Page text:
A First Period Kit for My Daughter

As you read this, my daughter is T-minus one month from turning eleven. Which is ONE SHORT YEAR from twelve, which is the average age for a girl to experience menarche, more commonly known as GETTING HER FIRST PERIOD. ACKKKK!!! Panic much? Who, me? Never. You can review my completely calm and non-panicked thought about periods here.

As you can see, I’ve been trying to wrap my head around the next stage for my daughter for a while. The reality is that I may never be mentally or emotionally ready for my kids to grow up, but it’s happening anyway so I might as well be prepared.  Even more importantly, I want my daughter to be prepared.  

I kind of think a first period is similar to giving birth for the first time—you aren’t sure what it’s going to feel like, you don’t know how well you will deal with it, and no one can tell you when it’s going to happen. How can a girl not feel a little anxiety about that, right? However, with information and the right supplies, a girl can be as prepared as possible. That’s the goal of a first period kit.

There are plenty of choices for buying a first period kit online, but I decided to put one together for my daughter myself. I could make it a little more personal and special that way. Plus, I could put in exactly what I wanted, not just one brand or type of product. So what did I put in there? I’m so glad you asked.

What to Put in a First Period Kit

Start with a box or bag to hold everything.

If she doesn’t have one, this is a great time to treat your daughter a special purse or bag to carry around all the things a girl wants to carry—hair ties, lip balm, sketchbook, and eventually, feminine supplies. My girl loves bags and has plenty already so I went with a pretty box that she can store in her room.  Inside the box, I’m also including a small makeup bag that she can use to store supplies inside her tote or purse.

Next, include a book or two.

I think the most important thing a girl needs is information, and while nothing replaces ongoing conversations with an adult she trusts, everyone needs an accurate, all-in-one book she can refer back to again and again.

My favorite book for this is from the founder of the website HelloFlo, Naama Bloom. HelloFlo, the Guide, Period: The EVERYTHING Puberty book for the Modern Girl, doesn’t mince words, rely on euphemism, or perpetuate outdated ideas. It has information on the how, the why, and the history of all things puberty—from hair to BO, from blood to boobs, and everything in between, in an easy-to-read, no-nonsense guide.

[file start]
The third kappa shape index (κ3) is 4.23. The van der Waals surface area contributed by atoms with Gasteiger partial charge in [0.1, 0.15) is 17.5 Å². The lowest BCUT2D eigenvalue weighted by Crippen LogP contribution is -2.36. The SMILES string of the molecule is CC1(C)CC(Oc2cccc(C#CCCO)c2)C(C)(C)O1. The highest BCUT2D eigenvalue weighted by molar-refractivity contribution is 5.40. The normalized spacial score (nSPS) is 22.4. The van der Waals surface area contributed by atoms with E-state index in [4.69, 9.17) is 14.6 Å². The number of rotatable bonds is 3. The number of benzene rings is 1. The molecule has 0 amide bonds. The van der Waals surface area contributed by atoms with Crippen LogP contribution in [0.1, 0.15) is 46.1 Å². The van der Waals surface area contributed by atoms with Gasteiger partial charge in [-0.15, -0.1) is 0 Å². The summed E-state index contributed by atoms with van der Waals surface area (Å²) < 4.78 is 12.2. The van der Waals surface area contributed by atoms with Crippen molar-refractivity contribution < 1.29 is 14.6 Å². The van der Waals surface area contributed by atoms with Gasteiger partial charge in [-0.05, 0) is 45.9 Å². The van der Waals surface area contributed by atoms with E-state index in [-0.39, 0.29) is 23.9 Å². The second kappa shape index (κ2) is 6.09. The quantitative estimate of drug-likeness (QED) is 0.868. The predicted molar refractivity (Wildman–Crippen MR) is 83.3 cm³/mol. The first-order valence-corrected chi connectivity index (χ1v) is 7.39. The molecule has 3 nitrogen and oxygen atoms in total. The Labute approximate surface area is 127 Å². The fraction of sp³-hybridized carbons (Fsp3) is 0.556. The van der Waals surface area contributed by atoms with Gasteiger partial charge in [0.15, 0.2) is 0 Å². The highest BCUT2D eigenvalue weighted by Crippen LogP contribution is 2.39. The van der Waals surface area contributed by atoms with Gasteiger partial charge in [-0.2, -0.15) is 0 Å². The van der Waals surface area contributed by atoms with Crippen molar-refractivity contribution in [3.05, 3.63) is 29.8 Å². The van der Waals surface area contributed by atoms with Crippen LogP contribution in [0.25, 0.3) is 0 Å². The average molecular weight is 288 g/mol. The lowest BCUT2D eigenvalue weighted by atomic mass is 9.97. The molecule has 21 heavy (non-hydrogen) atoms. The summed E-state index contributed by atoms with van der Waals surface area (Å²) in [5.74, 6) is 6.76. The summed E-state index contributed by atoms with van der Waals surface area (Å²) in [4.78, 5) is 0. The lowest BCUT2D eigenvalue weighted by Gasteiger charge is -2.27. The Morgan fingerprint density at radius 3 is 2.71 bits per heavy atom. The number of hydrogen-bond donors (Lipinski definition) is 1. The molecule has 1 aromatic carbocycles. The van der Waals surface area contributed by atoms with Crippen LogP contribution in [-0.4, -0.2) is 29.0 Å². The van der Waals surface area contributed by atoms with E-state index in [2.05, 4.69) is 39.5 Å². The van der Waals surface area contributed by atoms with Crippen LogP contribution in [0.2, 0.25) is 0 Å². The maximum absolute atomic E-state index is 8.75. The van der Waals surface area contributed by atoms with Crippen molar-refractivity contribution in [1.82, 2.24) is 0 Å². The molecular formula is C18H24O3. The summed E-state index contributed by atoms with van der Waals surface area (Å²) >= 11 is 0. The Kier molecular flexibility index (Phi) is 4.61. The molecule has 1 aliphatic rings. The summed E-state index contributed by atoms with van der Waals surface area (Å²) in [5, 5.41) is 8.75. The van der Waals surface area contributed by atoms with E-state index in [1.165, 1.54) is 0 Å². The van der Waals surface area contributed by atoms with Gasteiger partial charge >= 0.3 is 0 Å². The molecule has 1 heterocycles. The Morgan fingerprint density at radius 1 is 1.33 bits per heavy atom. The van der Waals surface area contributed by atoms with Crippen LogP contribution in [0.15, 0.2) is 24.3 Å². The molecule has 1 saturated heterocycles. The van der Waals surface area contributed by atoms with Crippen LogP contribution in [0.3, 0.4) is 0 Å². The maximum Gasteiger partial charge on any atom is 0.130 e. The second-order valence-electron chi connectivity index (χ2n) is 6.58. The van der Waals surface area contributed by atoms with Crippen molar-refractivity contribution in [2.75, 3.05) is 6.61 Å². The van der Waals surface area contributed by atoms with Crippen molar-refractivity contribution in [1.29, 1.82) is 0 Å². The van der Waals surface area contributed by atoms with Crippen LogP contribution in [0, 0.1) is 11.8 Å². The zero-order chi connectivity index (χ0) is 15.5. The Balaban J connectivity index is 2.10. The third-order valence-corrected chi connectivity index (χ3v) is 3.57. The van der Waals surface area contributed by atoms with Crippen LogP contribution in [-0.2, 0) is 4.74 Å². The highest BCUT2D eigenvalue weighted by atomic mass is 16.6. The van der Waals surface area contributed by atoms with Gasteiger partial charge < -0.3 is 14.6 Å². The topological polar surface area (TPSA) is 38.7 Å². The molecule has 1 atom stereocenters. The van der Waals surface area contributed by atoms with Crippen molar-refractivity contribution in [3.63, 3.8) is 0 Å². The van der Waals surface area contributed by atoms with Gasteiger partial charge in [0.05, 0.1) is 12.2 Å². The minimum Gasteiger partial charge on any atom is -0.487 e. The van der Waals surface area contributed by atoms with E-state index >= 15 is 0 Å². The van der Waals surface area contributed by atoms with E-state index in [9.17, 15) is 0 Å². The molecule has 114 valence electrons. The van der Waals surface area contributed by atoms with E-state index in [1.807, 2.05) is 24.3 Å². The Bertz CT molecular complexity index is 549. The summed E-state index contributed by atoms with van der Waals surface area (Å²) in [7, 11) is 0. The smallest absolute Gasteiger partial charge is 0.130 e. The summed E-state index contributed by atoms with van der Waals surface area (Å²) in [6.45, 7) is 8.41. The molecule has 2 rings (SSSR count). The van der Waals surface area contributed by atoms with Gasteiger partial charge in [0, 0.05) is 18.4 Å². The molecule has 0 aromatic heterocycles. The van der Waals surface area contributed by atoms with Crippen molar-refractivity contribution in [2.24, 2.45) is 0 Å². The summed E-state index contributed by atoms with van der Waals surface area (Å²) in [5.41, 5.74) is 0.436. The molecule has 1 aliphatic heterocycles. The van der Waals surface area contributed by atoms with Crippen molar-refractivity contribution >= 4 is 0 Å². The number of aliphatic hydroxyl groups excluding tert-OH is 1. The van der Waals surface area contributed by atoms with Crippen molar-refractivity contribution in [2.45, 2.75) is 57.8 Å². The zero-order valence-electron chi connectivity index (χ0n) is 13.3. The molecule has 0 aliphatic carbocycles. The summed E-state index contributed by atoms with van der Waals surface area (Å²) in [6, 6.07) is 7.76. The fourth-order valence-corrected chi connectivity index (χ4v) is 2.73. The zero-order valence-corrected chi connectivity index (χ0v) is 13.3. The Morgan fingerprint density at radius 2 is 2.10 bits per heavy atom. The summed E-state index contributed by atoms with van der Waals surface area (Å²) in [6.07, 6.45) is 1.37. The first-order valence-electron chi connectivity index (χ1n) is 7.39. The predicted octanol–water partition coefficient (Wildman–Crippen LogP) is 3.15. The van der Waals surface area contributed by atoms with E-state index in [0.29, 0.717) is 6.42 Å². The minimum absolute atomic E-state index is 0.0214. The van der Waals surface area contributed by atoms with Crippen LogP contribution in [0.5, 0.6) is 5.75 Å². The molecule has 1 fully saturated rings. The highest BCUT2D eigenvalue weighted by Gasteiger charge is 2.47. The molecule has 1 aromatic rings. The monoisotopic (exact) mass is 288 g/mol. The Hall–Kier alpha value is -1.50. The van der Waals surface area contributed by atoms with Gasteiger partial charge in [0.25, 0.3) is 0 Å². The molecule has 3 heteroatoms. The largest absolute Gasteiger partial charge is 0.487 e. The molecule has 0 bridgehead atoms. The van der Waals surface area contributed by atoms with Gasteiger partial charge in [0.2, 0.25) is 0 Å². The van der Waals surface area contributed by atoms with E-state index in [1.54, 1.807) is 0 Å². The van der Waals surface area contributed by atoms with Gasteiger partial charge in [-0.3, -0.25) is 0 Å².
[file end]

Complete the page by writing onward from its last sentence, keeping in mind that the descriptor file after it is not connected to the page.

It’s just my personal opinion, but every girl needs to read the classic Are You There God? It’s Me, Margaret by Judy Blume. This book is a classic for a reason—shamelessly sharing the concerns of a typical 12-year-old girl about puberty, friends, and self-image.

Of course, the supplies are of utmost importance here.

Variety is the key. I put in multiple brands and styles (in the smallest packages I could find) of liners, pads, and tampons, as well as a couple travel-sized packs of flushable wipes. I am also going to encourage her to go ahead and open each of the products, feel them, look them over, tear them apart to see what’s inside, shove them in a glass of water—whatever it takes so she can see how they work. Hopefully, this will encourage her to get comfortable and familiar with a variety of products before she actually has to use them. 

I am also including some information about things we might add to her kit later, such as period underwear and a menstrual cup. I am SO grateful for the advancements in science and technology in this area since I was a kid! My environmentally conscious daughter will probably love them, too. However, because they require a more significant investment, I decided to wait until we have a better idea of what she will use and what size she will be before making that larger investment.

A Tool to Track Her Cycle

I know there are “apps for that” nowadays, but I am putting in a pocket-sized calendar so my girl can keep track of her cycle, moods, and other symptoms the old fashioned way—with pen and paper. She and I are both visual people, and being able to see something clearly on a piece of paper makes it easier to grasp. Plus, even though she doesn’t have a period yet, she can certainly start to track other things now like her mood, energy level, and breast tenderness to understand how her body is changing over time and preparing for the big event.

A Mirror

Stay with me here, friends—the last thing going into her kit is a handheld mirror. If she isn’t familiar with her own anatomy, now is the time to get familiar. One can only learn so much from feeling around in the dark, so to speak.

Will you be making a first period kit for your daughter when the time comes? If so, what will you include? Are there any important items I seem to have I forgotten? I’d love to hear your thoughts and ideas!

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